This is part two of a three-part series. Read part one here.
The crippling U.S. economic sanctions on Iran pose an existential threat to thousands of average Iranians. Before the signing of the nuclear deal in 2015, most Iranians blamed their own government for their deprivations, but today, they increasingly see the United States as the main culprit. They see a United States that broke its word and abrogated an agreement that called for sanctions relief in return for Iranian concessions on its nuclear program. Iran had kept its commitment, but the U.S. did not and instead intensified the severity of its sanctions.
To Iranians, their regime has committed no transgressions since 2015 but is blamed for conflicts in the region while the U.S., Saudi Arabia, the UAE, and Israel get a free pass. American policies are slowly converting Iranians from largely admiring America to branding it as the bully, even the existential threat, that is behind their misery. This buildup of Iranian bitterness is likely to contribute to increased militarization of Iran, regional instability, and future conflicts.
How will Tehran’s animosity play out in the region?
Iran’s Military Buildup
Iran is devoting more and more resources to its security. In the first instance, it is developing its air defenses, missile program, and cyber capabilities. Even though it has been starved of oil revenues by sanctions, Iran is likely to maintain its support for Bashar al-Assad’s regime in Syria, for Iranian-backed militias in Iraq, for the Houthis in Yemen, and for Hezbollah.
Iran came away from its war with Iraq, where it was isolated with no leverage on its adversaries, with an important lesson: it needed allies who could pressure and threaten adversaries. To this end, Iran has nurtured Hezbollah and Iraqi militias for pressuring adversaries, mainly to raise the cost of bullying for the U.S., and, if provoked, to threaten U.S. interests all over the Middle East and farther afield.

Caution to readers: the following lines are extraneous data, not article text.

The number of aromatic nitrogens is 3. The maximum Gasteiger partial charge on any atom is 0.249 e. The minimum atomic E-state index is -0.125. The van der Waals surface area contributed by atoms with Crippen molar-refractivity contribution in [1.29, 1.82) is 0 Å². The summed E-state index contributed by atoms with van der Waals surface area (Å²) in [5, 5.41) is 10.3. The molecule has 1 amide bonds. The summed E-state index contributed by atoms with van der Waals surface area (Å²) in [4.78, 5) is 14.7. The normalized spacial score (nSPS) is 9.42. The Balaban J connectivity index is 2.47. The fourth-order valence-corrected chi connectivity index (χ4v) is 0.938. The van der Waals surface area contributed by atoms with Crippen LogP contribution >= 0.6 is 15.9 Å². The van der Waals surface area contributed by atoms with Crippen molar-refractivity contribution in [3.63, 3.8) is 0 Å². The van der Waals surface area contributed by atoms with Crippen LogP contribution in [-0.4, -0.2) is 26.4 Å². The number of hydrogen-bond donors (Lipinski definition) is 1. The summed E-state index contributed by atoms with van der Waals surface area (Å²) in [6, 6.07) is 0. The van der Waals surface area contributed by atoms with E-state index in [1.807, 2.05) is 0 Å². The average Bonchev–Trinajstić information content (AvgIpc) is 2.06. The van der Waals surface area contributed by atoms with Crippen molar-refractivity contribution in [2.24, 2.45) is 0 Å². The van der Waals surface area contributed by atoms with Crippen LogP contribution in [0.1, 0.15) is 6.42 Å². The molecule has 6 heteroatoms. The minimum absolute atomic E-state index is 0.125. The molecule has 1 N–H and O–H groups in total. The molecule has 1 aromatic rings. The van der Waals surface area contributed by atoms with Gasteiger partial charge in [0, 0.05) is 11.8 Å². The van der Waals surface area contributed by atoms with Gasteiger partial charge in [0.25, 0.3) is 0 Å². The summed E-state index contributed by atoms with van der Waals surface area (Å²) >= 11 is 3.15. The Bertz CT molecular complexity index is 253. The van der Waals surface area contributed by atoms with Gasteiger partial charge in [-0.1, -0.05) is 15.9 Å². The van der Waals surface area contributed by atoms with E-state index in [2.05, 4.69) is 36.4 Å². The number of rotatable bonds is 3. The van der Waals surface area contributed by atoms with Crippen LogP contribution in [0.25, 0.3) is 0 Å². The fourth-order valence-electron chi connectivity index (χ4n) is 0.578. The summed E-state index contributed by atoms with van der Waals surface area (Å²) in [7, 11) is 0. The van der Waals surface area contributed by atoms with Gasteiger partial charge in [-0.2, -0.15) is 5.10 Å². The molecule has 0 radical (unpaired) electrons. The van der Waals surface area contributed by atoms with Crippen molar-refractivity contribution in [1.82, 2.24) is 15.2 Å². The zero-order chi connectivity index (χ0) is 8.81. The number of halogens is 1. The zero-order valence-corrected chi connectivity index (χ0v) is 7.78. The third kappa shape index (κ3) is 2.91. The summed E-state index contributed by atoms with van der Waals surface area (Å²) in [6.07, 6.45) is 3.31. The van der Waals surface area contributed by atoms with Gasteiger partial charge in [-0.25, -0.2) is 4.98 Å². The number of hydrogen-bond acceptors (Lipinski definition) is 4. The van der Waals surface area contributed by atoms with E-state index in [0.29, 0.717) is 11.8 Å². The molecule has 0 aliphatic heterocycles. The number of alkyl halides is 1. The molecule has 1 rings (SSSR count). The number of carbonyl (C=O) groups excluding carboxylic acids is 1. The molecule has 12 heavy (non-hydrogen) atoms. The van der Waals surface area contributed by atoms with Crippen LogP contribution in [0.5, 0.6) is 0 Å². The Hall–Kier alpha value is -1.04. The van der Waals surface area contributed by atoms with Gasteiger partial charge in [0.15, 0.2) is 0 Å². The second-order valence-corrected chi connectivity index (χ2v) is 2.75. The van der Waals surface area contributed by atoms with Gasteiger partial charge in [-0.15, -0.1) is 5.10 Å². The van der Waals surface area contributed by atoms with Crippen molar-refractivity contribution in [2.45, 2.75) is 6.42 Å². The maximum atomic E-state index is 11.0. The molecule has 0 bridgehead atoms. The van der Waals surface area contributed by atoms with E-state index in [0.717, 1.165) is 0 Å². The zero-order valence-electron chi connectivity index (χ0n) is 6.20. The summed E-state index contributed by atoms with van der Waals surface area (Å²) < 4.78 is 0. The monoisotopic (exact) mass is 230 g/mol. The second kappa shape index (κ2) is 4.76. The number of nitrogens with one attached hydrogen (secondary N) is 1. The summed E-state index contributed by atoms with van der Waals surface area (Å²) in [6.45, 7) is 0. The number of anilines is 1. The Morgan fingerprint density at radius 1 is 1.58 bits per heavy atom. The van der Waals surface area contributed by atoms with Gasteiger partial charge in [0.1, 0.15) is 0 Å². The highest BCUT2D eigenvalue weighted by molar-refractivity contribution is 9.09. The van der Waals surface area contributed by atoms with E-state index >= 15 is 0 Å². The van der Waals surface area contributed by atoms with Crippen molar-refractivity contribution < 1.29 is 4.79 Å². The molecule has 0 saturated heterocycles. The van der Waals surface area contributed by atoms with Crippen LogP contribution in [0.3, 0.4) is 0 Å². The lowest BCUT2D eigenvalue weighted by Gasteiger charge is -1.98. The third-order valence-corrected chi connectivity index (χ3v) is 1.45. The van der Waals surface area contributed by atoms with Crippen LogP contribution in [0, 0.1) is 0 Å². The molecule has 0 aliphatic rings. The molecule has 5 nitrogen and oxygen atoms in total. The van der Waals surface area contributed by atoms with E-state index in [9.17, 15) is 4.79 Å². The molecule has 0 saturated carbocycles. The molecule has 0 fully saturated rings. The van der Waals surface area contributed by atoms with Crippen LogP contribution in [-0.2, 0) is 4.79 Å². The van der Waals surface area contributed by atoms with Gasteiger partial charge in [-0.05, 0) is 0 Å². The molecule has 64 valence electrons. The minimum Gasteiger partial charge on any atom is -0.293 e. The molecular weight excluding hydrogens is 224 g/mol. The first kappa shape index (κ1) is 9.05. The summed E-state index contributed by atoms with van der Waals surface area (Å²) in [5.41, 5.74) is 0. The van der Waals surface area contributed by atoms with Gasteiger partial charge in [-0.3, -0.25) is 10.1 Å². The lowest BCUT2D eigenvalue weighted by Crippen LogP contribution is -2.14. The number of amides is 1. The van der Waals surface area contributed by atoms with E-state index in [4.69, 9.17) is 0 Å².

The American branding of Iran as the biggest state-sponsor of terrorism falls on deaf ears as U.S. forces encircle Iran, the U.S. lends military support for Saudi war atrocities in Yemen, carries out covert operations all over the region, and uses drones and cyber forces to threaten its adversaries.
Average Iranians who previously saw alliances with Hezbollah and militias as a waste of Iranian resources are increasingly endorsing such relations as they fear for their security and feel the pain of U.S. sanctions with no apparent end in sight.
Sanctions and War
The regime in Tehran sees sanctions and its isolation as war, with economic destruction from global isolation and death from deprivation. Much of the population will become supporters of the regime as Iran is made to pay a heavier price for seemingly committing no transgressions.
Iran has little choice but to strengthen its military capabilities, not merely nuclear abilities but its conventional assets in the form of sophisticated missiles and drones, and its alliances with non-state actors. Once developed, these military capabilities and ties will likely be used if and when there is the slightest provocation. Such conflicts will steadily spread around the region and globe and become more destructive.